Hooking & Jabbing, intellego ut credam, Mr Robert Luke Capehert, Novus Ordo Seclorum, Status quaestionis, War & Peace, Weekly Politikos



By Robert L. Capehert

WITH debate heating up on Capital Hill, congressional representatives prepare to vote on whether to authorize Pres. Barack Obama to strike Syrian regime targets in a “shot across the bow,” a response to Bashar el-Assad’s use of chemical weapons on his own citizens within a war-torn country.

From the beginning, Republicans — and a slew of conservatives, libertarians — have strongly opposed the President’s threat to strike Syria. Political winds churn. Many on the left and elsewhere, now accuse Republicans of a type of bait-and-switch.

And a word appears more routinely. Hypocrisy.

The argument goes something like this: Conservatives, Republicans in particular, supported then Pres. George W. Bush’s decision to invade Iraq, creating a vacuum of power. The result instigated a disaster, ensnaring the United States in a bloodbath of sectarian violence.

Worse, opine the critics, the original vera causa of the Iraq War — weapons of mass destruction — turned out untrue.

And now that a Democrat occupies the White House, these same critics joust; Republicans are now obstructionist, or worse, dangerously isolationist — balking at Pres. Obama’s moral imperative that the United States must answer the violation of international prohibitions against the use of chemical weapons by the Assad regime.

The argument sounds plausible. In which case, the idea from many is war is good when a Republican occupies the White House, and war is bad when a Democrat lounges in the Oval Office chair.

Simple, clear, and concise — right?

Not so fast. Like much flat-earth thinking, the argument fails to take account of life’s divergent realities.

Are Republicans being hypocritical — or, have Republicans learned after 10 years of fruitless intervention and “democracy projects,” grown more “realist” in their understanding of the scope and limitations of American military power?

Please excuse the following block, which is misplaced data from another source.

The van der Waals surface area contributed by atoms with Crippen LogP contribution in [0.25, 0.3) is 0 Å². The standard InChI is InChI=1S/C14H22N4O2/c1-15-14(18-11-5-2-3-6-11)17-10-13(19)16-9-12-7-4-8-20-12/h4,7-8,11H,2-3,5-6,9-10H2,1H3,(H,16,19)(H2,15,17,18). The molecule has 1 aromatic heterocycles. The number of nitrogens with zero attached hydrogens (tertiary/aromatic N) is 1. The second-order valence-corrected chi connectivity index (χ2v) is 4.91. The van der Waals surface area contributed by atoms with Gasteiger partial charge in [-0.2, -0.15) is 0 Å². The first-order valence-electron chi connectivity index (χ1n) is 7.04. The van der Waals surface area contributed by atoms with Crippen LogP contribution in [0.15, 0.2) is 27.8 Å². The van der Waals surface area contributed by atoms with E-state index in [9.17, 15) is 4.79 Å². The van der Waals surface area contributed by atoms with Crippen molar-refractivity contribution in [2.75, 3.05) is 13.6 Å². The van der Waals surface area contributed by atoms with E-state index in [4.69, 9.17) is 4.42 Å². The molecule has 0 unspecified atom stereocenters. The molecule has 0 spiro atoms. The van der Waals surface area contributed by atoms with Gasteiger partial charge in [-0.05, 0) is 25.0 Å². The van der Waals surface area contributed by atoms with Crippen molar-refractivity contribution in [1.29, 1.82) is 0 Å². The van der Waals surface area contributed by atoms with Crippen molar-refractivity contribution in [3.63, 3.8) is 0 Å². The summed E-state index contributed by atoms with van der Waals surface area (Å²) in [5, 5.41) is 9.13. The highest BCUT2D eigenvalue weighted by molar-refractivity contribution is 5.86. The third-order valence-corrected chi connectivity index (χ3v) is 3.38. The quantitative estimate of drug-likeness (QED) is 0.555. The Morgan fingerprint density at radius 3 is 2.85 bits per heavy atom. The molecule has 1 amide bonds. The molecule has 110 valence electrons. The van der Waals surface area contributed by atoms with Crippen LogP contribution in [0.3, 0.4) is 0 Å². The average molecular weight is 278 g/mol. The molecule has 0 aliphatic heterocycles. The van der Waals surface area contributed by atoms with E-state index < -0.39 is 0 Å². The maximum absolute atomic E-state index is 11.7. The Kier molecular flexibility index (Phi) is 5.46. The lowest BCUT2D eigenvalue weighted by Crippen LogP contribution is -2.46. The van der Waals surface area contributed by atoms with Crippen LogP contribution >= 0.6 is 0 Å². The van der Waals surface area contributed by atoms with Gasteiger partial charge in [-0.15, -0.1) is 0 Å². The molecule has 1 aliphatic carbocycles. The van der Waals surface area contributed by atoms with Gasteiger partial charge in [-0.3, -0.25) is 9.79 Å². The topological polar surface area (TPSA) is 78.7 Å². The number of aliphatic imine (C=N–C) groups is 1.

A man who tells a friend pornography is unhealthy, then returns home and straightaway peers at pornographic images is a hypocrite. But a man who once looked at pornography, suffered ill effects from it, and now refrains from it, and advises a friend not to view pornography, is not a hypocrite.

Might it be more accurate to say the man in question sincerely underwent an accumulation of wisdom and personal growth — of an increase in moral rectitude?

The same could be said of a father who once got a DUI when young and foolish, but now advises his young son never to drink and drive as a mature man.

The simple accusation of the father being a “hypocrite” does not reflect human experience and knowledge — and the responsibility of grown man to raise a young son — to instruct and teach his son about basic ideas of virtuous and immoral conduct.

And so, we come to Syria. Most mainstream conservatives opposed to Pres. Obama’s proposed attack on Syria reflected publicly about the imprudence of the Iraq War before presidential candidate Barack Obama won election.

Likewise, those neo-conservatives who championed America’s intervention in Iraq following the 9/11 terrorist attacks are also behind Pres. Obama’s justification for attacking Syria.

William Kristol of The Weekly Standard — passionately in favour of removing Saddam before George W. Bush ran for President — as well as a small cadre of National Review editors, eagerly supported then Pres. George W. Bush in Iraq, and recently wrote an editorial in support of Pres. Obama’s desire for action against the Syrian regime.